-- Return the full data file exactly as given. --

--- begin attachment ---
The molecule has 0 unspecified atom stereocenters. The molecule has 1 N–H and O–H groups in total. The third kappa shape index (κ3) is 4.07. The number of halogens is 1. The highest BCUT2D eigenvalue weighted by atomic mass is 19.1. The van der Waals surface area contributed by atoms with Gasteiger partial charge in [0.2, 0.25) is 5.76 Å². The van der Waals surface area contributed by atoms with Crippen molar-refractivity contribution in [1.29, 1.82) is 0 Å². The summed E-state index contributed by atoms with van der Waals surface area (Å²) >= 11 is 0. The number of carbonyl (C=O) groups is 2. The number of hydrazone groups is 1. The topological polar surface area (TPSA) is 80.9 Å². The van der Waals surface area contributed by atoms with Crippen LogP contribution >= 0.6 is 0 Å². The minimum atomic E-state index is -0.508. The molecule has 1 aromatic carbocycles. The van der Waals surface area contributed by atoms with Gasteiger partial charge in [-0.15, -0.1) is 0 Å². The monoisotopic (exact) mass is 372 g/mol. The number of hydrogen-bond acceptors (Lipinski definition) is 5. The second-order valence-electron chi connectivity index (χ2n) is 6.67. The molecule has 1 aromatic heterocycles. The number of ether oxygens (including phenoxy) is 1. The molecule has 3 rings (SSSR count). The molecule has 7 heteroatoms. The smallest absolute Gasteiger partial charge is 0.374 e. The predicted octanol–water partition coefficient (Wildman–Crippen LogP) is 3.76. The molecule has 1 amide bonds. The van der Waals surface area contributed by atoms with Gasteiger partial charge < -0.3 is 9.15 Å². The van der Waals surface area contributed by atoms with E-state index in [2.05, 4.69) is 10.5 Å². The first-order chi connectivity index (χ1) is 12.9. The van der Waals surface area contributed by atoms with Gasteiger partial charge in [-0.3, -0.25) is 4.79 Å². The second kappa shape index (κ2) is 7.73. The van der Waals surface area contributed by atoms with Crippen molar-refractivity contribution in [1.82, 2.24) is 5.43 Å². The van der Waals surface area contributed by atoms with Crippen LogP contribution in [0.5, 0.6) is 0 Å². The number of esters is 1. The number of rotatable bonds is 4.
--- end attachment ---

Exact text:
The molecule has 0 unspecified atom stereocenters. The molecule has 1 N–H and O–H groups in total. The third kappa shape index (κ3) is 4.07. The number of halogens is 1. The highest BCUT2D eigenvalue weighted by atomic mass is 19.1. The van der Waals surface area contributed by atoms with Gasteiger partial charge in [0.2, 0.25) is 5.76 Å². The van der Waals surface area contributed by atoms with Crippen molar-refractivity contribution in [1.29, 1.82) is 0 Å². The summed E-state index contributed by atoms with van der Waals surface area (Å²) >= 11 is 0. The number of carbonyl (C=O) groups is 2. The number of hydrazone groups is 1. The topological polar surface area (TPSA) is 80.9 Å². The van der Waals surface area contributed by atoms with Crippen LogP contribution >= 0.6 is 0 Å². The minimum atomic E-state index is -0.508. The molecule has 1 aromatic carbocycles. The van der Waals surface area contributed by atoms with Gasteiger partial charge in [-0.15, -0.1) is 0 Å². The monoisotopic (exact) mass is 372 g/mol. The number of hydrogen-bond acceptors (Lipinski definition) is 5. The second-order valence-electron chi connectivity index (χ2n) is 6.67. The molecule has 1 aromatic heterocycles. The number of ether oxygens (including phenoxy) is 1. The molecule has 3 rings (SSSR count). The molecule has 7 heteroatoms. The smallest absolute Gasteiger partial charge is 0.374 e. The predicted octanol–water partition coefficient (Wildman–Crippen LogP) is 3.76. The molecule has 1 amide bonds. The van der Waals surface area contributed by atoms with Gasteiger partial charge < -0.3 is 9.15 Å². The van der Waals surface area contributed by atoms with E-state index in [2.05, 4.69) is 10.5 Å². The first-order chi connectivity index (χ1) is 12.9. The van der Waals surface area contributed by atoms with Gasteiger partial charge in [-0.3, -0.25) is 4.79 Å². The second kappa shape index (κ2) is 7.73. The van der Waals surface area contributed by atoms with Crippen molar-refractivity contribution in [1.82, 2.24) is 5.43 Å². The van der Waals surface area contributed by atoms with Crippen LogP contribution in [0.5, 0.6) is 0 Å². The number of esters is 1. The number of rotatable bonds is 4.